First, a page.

Each Nutmeg is approx 3-7 g, though this can vary, and the weights are only given here as a rough guideline.
10g = 2-3 Nutmegs
25g = 5-8 Nutmegs
50g = 10-15 Nutmegs
all approx figures.
Nutmeg is not one spice, but two. Mace is also derived from the nutmeg fruit.
You have probably used nutmeg in many dessert dishes, but it also works well in savoury recipes.
Nutmeg is good with spinach, pies and puddings, and stewed fruit.
Try adding nutmeg to mashed potato or white cabbage.
It goes well with most egg and cheese dishes.
Nutmeg has long been alleged to have aphrodisiacal powers, giving rise to a variety of love potion concoctions and often hilarious rituals.
At the height of its value in Europe, nutmeg was carried around by ladies and gents as a demonstration of wealth.
Diners would flourish tiny graters and grate their own in fancy restaurants.
As a result, personal nutmeg graters became quite fashionable accoutrements, giving rise to intricate designs and shapes made of precious metals.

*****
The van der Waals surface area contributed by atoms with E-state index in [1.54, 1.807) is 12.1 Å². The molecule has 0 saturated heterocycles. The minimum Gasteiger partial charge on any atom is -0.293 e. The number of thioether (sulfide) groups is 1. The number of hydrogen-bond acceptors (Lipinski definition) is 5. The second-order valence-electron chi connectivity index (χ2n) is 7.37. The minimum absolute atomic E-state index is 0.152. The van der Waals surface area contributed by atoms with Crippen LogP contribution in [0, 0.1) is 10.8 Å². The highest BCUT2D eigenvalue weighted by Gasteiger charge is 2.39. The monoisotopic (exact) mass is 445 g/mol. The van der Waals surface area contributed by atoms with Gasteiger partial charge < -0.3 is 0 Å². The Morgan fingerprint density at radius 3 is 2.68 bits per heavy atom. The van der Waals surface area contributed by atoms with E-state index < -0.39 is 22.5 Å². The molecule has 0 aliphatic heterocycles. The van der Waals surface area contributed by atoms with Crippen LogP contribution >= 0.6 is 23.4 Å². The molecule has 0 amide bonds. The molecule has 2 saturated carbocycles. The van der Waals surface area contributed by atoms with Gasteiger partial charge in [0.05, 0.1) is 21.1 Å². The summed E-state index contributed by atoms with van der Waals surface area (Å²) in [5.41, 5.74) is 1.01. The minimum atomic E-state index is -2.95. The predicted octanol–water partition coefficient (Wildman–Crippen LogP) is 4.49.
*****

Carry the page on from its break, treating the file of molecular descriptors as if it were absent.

These antique graters are now prized by collectors.
With its warm, spicy flavour, nutmeg is best when freshly grated. Small graters designed just for this purpose are available, often with a storage compartment for the whole nutmegs.
The ground spice will quickly lose potency and flavour so this method is far superior to the jars found at the supermarket.
Nutmeg is typically associated with baked goods and sweets but it is also a nice compliment to meats, cheeses and fruits.
Nutmeg is excellent with spinach and winter squashes or sprinkled over dairy products like eggnog or cappuccino foam.
An interesting note, consuming large quantities, IE: consuming more than one whole nutmeg at a time, can be poisonous.
We also sell ground Nutmeg powder.